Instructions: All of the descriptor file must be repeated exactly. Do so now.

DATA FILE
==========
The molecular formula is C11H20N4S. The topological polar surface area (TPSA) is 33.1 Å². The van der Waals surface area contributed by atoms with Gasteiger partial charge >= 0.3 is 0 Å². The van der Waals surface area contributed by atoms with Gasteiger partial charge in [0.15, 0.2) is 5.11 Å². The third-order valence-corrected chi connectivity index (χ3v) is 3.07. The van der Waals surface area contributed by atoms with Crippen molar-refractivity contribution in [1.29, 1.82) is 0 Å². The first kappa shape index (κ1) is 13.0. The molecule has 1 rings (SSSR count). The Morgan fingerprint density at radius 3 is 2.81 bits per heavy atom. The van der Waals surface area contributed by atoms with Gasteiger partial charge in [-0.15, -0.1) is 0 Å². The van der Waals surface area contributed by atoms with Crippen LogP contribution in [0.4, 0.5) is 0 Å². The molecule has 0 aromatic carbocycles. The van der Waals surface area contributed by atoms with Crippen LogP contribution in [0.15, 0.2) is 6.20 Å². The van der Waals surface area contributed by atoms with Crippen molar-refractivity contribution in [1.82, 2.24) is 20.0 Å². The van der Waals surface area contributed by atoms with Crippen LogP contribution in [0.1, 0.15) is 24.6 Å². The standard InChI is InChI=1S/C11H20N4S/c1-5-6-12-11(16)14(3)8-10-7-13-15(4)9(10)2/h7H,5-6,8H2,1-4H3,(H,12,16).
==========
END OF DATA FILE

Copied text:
The molecular formula is C11H20N4S. The topological polar surface area (TPSA) is 33.1 Å². The van der Waals surface area contributed by atoms with Gasteiger partial charge >= 0.3 is 0 Å². The van der Waals surface area contributed by atoms with Gasteiger partial charge in [0.15, 0.2) is 5.11 Å². The third-order valence-corrected chi connectivity index (χ3v) is 3.07. The van der Waals surface area contributed by atoms with Crippen molar-refractivity contribution in [1.29, 1.82) is 0 Å². The first kappa shape index (κ1) is 13.0. The molecule has 1 rings (SSSR count). The Morgan fingerprint density at radius 3 is 2.81 bits per heavy atom. The van der Waals surface area contributed by atoms with Gasteiger partial charge in [-0.15, -0.1) is 0 Å². The van der Waals surface area contributed by atoms with Crippen LogP contribution in [0.4, 0.5) is 0 Å². The molecule has 0 aromatic carbocycles. The van der Waals surface area contributed by atoms with Crippen LogP contribution in [0.15, 0.2) is 6.20 Å². The van der Waals surface area contributed by atoms with Crippen molar-refractivity contribution in [1.82, 2.24) is 20.0 Å². The van der Waals surface area contributed by atoms with Crippen LogP contribution in [0.1, 0.15) is 24.6 Å². The standard InChI is InChI=1S/C11H20N4S/c1-5-6-12-11(16)14(3)8-10-7-13-15(4)9(10)2/h7H,5-6,8H2,1-4H3,(H,12,16).